proportion of food production accounted for by what can be termed ‘industrial’ food manufacturers, typically shipping products over longer distances and often across borders, and local producers selling mainly in


their own


neighbourhood. Industrialised food production hits around 90% in the UK and Nordic countries, but the local producers’ proportion is still as much as 50% in Romania, Portugal and Greece. And while much is made of ‘locally sourced’ food and reducing food miles in places such as the UK, the evidence is that this is not having much effect on consumption patterns in the developed countries, says Professor Klaus – although the industrial manufacturers’ share in the industrialised countries has perhaps reached saturation point, he considers.


Another clear trend, he says,


is for food manufacturers – small as well as large – to expand their geographical scope while at the same time supply chains are becoming more specialised. Big producers are establishing European despatch centres. Surprisingly, though, most


of the retailers interviewed don’t


see e-commerce and


home delivery having a really fundamental effect on food logistics. There is a very high density of bricks-and-mortar retail outlets in most European countries and this is likely to dampen down any trend away from shopping in person. Some retailers, notably Tesco, beg to differ though. Inter-continental import and


export of foodstuffs is a factor, says Professor Klaus, though the proportion in Europe is probably only in the low single figures. While this is still a large number in absolute terms, given the size of the European food industry, food is probably never going to become as globalised


(as opposed to


Europeanised) as industrial goods he considers. The weight, bulk and comparatively low value of most products does not lend itself to shipping across oceans.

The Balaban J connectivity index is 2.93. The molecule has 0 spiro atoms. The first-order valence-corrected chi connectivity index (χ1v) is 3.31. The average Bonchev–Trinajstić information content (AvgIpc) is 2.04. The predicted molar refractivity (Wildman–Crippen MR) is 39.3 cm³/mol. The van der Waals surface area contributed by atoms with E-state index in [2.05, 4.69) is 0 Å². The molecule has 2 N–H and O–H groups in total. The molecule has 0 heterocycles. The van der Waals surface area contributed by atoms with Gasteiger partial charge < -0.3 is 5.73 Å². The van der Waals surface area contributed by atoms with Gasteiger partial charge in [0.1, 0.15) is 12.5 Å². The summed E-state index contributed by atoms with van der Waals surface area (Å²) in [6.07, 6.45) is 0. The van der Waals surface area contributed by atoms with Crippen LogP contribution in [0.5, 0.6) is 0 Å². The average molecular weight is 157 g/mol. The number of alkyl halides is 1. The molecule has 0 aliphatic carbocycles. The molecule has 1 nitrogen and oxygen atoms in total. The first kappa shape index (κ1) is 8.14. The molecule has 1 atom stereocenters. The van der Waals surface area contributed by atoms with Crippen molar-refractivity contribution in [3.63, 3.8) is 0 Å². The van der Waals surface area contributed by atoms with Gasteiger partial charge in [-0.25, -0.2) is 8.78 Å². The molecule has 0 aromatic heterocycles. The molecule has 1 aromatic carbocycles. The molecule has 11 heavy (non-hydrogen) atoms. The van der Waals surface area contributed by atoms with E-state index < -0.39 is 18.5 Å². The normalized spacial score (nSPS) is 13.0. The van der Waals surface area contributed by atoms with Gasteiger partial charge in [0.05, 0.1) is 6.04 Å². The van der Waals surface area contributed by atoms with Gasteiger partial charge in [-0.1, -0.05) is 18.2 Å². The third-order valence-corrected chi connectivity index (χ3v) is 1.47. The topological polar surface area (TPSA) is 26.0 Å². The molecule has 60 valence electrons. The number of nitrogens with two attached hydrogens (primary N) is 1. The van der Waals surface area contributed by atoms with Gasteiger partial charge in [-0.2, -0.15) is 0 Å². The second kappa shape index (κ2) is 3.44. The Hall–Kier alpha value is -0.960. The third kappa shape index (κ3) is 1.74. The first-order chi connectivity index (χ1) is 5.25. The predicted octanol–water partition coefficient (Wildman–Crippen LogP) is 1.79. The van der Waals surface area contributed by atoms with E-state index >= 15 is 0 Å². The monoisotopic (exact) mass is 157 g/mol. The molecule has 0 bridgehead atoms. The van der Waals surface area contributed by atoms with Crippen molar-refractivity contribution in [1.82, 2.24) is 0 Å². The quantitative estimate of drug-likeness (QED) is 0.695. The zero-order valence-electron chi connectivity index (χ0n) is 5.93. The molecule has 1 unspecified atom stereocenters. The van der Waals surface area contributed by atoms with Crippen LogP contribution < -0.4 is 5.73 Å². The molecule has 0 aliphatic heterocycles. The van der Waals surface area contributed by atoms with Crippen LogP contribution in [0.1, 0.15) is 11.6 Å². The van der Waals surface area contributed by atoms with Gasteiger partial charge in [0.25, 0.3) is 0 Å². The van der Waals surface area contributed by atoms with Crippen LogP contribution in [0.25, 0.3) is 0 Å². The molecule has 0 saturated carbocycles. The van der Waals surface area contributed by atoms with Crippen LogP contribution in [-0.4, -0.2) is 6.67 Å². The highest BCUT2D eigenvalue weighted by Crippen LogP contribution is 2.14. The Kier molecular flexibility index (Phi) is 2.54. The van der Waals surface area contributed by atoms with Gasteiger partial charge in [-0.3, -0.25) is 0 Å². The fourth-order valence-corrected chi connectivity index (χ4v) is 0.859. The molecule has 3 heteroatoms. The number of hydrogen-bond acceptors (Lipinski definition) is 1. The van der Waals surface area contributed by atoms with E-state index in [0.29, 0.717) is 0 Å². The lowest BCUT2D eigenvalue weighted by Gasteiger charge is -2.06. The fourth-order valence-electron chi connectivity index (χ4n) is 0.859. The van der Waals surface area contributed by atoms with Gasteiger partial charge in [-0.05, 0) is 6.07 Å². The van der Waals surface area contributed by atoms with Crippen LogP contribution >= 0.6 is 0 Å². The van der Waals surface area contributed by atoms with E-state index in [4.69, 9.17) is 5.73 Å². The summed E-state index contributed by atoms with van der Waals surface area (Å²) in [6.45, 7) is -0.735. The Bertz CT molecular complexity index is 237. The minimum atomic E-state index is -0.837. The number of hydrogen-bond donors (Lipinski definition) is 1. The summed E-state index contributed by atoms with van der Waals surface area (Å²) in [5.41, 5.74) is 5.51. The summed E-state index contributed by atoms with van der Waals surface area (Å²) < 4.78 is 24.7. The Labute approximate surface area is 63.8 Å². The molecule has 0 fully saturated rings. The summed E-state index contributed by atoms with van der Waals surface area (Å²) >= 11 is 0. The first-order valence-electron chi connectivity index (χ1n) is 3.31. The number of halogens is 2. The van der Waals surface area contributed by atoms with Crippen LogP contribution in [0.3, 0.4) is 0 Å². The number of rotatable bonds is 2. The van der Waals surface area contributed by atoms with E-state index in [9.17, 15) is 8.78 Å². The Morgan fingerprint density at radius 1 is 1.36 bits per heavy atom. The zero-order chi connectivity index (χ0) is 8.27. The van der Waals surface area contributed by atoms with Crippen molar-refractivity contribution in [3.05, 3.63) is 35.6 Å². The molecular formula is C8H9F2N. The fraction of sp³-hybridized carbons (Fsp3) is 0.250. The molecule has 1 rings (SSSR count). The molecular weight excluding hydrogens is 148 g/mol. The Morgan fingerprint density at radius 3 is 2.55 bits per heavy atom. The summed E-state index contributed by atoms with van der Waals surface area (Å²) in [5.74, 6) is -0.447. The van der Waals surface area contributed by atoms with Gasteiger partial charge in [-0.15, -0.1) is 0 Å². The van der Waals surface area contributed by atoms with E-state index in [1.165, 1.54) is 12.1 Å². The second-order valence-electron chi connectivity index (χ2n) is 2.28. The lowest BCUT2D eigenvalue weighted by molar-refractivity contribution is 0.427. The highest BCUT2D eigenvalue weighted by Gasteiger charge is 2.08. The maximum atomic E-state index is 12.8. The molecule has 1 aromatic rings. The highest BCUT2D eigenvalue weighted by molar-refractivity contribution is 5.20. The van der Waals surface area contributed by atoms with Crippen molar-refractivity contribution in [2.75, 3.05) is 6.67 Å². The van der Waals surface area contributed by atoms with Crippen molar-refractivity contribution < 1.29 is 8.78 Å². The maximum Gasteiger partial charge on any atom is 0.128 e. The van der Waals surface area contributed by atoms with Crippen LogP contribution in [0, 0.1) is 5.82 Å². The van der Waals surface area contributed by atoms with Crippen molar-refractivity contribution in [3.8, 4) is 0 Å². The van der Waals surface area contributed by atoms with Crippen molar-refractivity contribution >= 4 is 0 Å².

///NEWS


Pentalver aims for bigger slice of the shipping market


Logistics provider Pentalver has gained exclusive UK rights for the ‘CakeBoxx’ range of door-less shipping containers, the first of which are due to be introduced in September 2014. The patented CakeBoxx ‘lid’ can be liſted off a base unit, creating a secure and damage-minimising option, particularly for irregular shaped cargo. Once loaded, CakeBoxx containers can be stacked and transported


by ship or land, just like any other ISO unit, and any standard container-handling equipment can be used to raise and lower the lid. Sam Baggley, Pentalver UK’s container sales manager described


CakeBoxx as “a long-awaited answer to the perennial issue of cargo theſt. The door-less design also makes the container highly customisable.” CakeBoxx comes in standard 20’ and 40’ dry box versions and


there is also ShortBoxx, a half-height unit that can be double-stacked in the same space as a traditional container, for shipping heavy and drum cargo, a FreshBoxx insulated version and CustomBoxx highly customisable versions.


Sheerness is motoring with VW deal


Peel Ports has signed a ten-year deal with Volkswagen to build and oversee a new eight-acre pre delivery inspection (PDI) centre at the Port of Sheerness in Kent. The investment will create 100 supply chain jobs and increase automobile imports into Sheerness by 50,000 vehicles a year. Volkswagen Group will enjoy enhanced ro ro services to support


the extra volumes and a range of port services and stevedoring. The existing 80-acre vehicle import centre at Sheerness will be extended and there will be a new port road entrance with access to extensive new compounds adjacent to the PDI Centre.